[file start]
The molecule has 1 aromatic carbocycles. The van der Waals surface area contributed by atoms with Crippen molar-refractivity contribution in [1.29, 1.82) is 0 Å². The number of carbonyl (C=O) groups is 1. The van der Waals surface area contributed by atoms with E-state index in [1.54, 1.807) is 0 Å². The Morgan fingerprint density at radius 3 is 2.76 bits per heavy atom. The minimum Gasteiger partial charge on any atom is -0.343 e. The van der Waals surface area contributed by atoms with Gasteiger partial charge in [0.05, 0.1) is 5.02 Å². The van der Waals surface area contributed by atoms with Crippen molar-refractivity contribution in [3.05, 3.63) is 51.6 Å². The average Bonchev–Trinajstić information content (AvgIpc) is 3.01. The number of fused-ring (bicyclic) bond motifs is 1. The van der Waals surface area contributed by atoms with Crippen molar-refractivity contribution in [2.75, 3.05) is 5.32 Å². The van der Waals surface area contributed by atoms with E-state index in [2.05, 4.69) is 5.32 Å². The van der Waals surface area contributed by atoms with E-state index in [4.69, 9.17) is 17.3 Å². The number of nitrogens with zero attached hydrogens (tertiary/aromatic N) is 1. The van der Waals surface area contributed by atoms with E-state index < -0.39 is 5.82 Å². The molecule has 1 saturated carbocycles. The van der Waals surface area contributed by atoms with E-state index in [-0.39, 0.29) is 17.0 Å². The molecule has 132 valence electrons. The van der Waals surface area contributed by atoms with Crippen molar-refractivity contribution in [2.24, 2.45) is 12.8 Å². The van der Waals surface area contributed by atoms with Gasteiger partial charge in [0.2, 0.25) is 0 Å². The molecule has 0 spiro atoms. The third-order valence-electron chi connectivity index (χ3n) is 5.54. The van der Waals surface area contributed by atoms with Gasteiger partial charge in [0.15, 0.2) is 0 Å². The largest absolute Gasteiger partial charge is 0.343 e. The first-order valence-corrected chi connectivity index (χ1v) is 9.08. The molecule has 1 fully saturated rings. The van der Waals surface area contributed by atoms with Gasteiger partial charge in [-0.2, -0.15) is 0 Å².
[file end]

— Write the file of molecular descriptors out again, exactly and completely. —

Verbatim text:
The molecule has 1 aromatic carbocycles. The van der Waals surface area contributed by atoms with Crippen molar-refractivity contribution in [1.29, 1.82) is 0 Å². The number of carbonyl (C=O) groups is 1. The van der Waals surface area contributed by atoms with E-state index in [1.54, 1.807) is 0 Å². The Morgan fingerprint density at radius 3 is 2.76 bits per heavy atom. The minimum Gasteiger partial charge on any atom is -0.343 e. The van der Waals surface area contributed by atoms with Gasteiger partial charge in [0.05, 0.1) is 5.02 Å². The van der Waals surface area contributed by atoms with Crippen molar-refractivity contribution in [3.05, 3.63) is 51.6 Å². The average Bonchev–Trinajstić information content (AvgIpc) is 3.01. The number of fused-ring (bicyclic) bond motifs is 1. The van der Waals surface area contributed by atoms with Crippen molar-refractivity contribution in [2.75, 3.05) is 5.32 Å². The van der Waals surface area contributed by atoms with E-state index in [2.05, 4.69) is 5.32 Å². The van der Waals surface area contributed by atoms with E-state index in [4.69, 9.17) is 17.3 Å². The number of nitrogens with zero attached hydrogens (tertiary/aromatic N) is 1. The van der Waals surface area contributed by atoms with E-state index < -0.39 is 5.82 Å². The molecule has 1 saturated carbocycles. The van der Waals surface area contributed by atoms with E-state index in [-0.39, 0.29) is 17.0 Å². The molecule has 132 valence electrons. The van der Waals surface area contributed by atoms with Crippen molar-refractivity contribution in [2.24, 2.45) is 12.8 Å². The van der Waals surface area contributed by atoms with Gasteiger partial charge in [0.2, 0.25) is 0 Å². The molecule has 0 spiro atoms. The third-order valence-electron chi connectivity index (χ3n) is 5.54. The van der Waals surface area contributed by atoms with Gasteiger partial charge in [0.15, 0.2) is 0 Å². The largest absolute Gasteiger partial charge is 0.343 e. The first-order valence-corrected chi connectivity index (χ1v) is 9.08. The molecule has 1 fully saturated rings. The van der Waals surface area contributed by atoms with Gasteiger partial charge in [-0.2, -0.15) is 0 Å².